A stopover in the Gulf
We visited Doha in the summer of 2015 on the way back from a trip to Japan using Qatar Airlines.
We took advantage of the free “See Doha Plan” that Qatar Airlines offer anyone who has a stopover of more than 6 hours at Doha Hammad International Airport.
Places are limited and can only be booked on the day itself. However we landed at Doha early at 6am and managed to secure two seats on the first minibus due to depart at 10am later in the morning.
As instructed, we waited under the gigantic teddy bear that forms the central point of the new and very impressive Doha Airport. We were met there just before 9:30am by a lady dressed in a Qatar Airlines uniform. We were then formed into a group of 8 people. There were two Malaysians, two Italians, two Germans and us. We were then escorted quickly through the immigration process and outside to a waiting minibus.
It was already 45 degrees outside and we were glad to get into the air-conditioned minibus. The Qatar Airlines lady wished us a happy trip and closed the door on us. We set off into the city.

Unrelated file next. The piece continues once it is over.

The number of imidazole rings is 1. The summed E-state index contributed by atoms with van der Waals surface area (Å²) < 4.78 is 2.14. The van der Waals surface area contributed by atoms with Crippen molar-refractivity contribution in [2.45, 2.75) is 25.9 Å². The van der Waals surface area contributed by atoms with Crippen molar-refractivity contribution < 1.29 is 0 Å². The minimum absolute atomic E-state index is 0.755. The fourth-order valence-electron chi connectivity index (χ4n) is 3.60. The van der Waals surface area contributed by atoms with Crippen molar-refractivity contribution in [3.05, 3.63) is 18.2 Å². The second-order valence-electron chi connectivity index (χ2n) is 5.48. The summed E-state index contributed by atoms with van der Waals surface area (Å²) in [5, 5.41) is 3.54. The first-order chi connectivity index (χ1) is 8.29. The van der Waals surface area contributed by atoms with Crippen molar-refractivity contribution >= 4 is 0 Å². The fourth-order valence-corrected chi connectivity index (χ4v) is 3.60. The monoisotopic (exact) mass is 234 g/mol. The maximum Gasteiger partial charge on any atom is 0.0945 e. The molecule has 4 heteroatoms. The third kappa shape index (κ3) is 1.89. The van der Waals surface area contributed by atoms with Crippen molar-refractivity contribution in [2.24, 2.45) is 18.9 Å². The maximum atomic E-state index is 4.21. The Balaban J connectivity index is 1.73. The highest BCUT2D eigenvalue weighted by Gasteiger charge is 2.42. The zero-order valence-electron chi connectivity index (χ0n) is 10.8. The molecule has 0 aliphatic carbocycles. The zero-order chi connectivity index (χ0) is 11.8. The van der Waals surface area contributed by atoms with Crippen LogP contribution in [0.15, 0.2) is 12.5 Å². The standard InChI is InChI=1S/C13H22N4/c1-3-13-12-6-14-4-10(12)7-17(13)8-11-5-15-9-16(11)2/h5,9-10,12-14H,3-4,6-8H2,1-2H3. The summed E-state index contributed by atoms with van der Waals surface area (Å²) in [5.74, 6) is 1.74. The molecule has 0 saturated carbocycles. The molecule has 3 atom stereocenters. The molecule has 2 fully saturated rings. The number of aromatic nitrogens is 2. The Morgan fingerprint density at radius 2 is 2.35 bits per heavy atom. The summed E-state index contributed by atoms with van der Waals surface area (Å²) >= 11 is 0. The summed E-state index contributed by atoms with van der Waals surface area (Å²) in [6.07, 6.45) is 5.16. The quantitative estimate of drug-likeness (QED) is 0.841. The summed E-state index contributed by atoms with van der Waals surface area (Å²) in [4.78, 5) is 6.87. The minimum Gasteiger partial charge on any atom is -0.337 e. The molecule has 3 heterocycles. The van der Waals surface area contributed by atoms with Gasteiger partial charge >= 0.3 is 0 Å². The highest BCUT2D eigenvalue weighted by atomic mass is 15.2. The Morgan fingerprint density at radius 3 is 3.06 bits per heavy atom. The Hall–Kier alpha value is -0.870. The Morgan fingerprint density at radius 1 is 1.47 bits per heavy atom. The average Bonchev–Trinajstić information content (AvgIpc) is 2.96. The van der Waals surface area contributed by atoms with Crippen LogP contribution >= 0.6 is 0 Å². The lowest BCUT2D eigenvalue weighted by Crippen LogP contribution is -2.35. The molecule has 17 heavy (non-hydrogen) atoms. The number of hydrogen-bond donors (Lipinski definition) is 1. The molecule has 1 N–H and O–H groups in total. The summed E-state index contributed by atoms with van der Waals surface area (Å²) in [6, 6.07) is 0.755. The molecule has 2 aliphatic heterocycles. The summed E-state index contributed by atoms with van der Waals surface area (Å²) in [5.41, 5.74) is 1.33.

The itinerary was supposed to feature a trip to the Islamic Art Museum, but it was soon announced that it had been dropped for some unknown reason. I suppose we couldn’t really complain given that the trip was free.
The whole trip lasted for about 3 hours and was based around two main stops; the Katara Cultural Village and the Souk. The village was a modern complex of amphitheatres, mini-museums (including the Qatari stamp museum) and other modern buildings. It was interesting but we probably stopped there a little too long.
The Doha souk was a smaller and more modern version of the sort of souk we had experienced before in places like Egypt. It was a little too quiet and didn’t really have an awful lot of atmosphere.
At the end of the trip we were taken back to the airport and escorted again through immigration and security and back to the teddy bear.
The trip was certainly a better alternative than spending 3 hours in the airport terminal and it gave a reasonable impression of what Doha was like on the surface at least. I would recommend it to anyone with a connection at Doha.
The driver of the bus was Nepalese and, as I was sitting near the front, I chatted to him for much of the journey. He gave me a very interesting insight into life as a non-Qatari living in Qatar. Listening to that was by far the most interesting part of the trip.
Sadly for me there are currently no railways in Qatar. A network is under construction though and will comprise of a Metro for Doha and longer distance rail links to neighbouring countries.
There were signs of construction of the Doha metro at the places we went to. It is due to open in time for the 2022 World Cup.
Within 2 hours we were on our way back to London and we enjoyed a pretty good view of the city through the window as we took off.